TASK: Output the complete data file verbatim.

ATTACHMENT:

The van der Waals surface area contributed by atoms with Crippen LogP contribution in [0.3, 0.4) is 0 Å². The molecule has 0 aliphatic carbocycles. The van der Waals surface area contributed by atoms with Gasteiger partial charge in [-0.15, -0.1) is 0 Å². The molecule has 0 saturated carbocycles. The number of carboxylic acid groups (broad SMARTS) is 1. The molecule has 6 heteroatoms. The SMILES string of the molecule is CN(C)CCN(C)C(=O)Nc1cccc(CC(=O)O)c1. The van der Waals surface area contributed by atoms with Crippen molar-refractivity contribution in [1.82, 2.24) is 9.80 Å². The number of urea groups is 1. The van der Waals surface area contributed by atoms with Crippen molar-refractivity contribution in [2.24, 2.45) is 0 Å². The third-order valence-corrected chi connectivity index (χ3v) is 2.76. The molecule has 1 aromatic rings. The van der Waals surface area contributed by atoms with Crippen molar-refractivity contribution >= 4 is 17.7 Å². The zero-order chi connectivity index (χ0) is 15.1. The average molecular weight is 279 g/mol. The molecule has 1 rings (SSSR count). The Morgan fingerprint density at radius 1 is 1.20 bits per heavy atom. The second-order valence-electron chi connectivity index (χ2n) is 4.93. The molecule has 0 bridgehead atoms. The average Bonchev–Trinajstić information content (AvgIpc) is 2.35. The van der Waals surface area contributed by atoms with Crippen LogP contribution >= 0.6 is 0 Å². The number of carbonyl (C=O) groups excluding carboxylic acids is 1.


The van der Waals surface area contributed by atoms with Crippen LogP contribution in [0.3, 0.4) is 0 Å². The molecule has 0 aliphatic carbocycles. The van der Waals surface area contributed by atoms with Gasteiger partial charge in [-0.15, -0.1) is 0 Å². The molecule has 0 saturated carbocycles. The number of carboxylic acid groups (broad SMARTS) is 1. The molecule has 6 heteroatoms. The SMILES string of the molecule is CN(C)CCN(C)C(=O)Nc1cccc(CC(=O)O)c1. The van der Waals surface area contributed by atoms with Crippen molar-refractivity contribution in [1.82, 2.24) is 9.80 Å². The number of urea groups is 1. The van der Waals surface area contributed by atoms with Crippen molar-refractivity contribution in [2.24, 2.45) is 0 Å². The third-order valence-corrected chi connectivity index (χ3v) is 2.76. The molecule has 1 aromatic rings. The van der Waals surface area contributed by atoms with Crippen molar-refractivity contribution >= 4 is 17.7 Å². The zero-order chi connectivity index (χ0) is 15.1. The average molecular weight is 279 g/mol. The molecule has 1 rings (SSSR count). The Morgan fingerprint density at radius 1 is 1.20 bits per heavy atom. The second-order valence-electron chi connectivity index (χ2n) is 4.93. The molecule has 0 bridgehead atoms. The average Bonchev–Trinajstić information content (AvgIpc) is 2.35. The van der Waals surface area contributed by atoms with Crippen LogP contribution >= 0.6 is 0 Å². The number of carbonyl (C=O) groups excluding carboxylic acids is 1.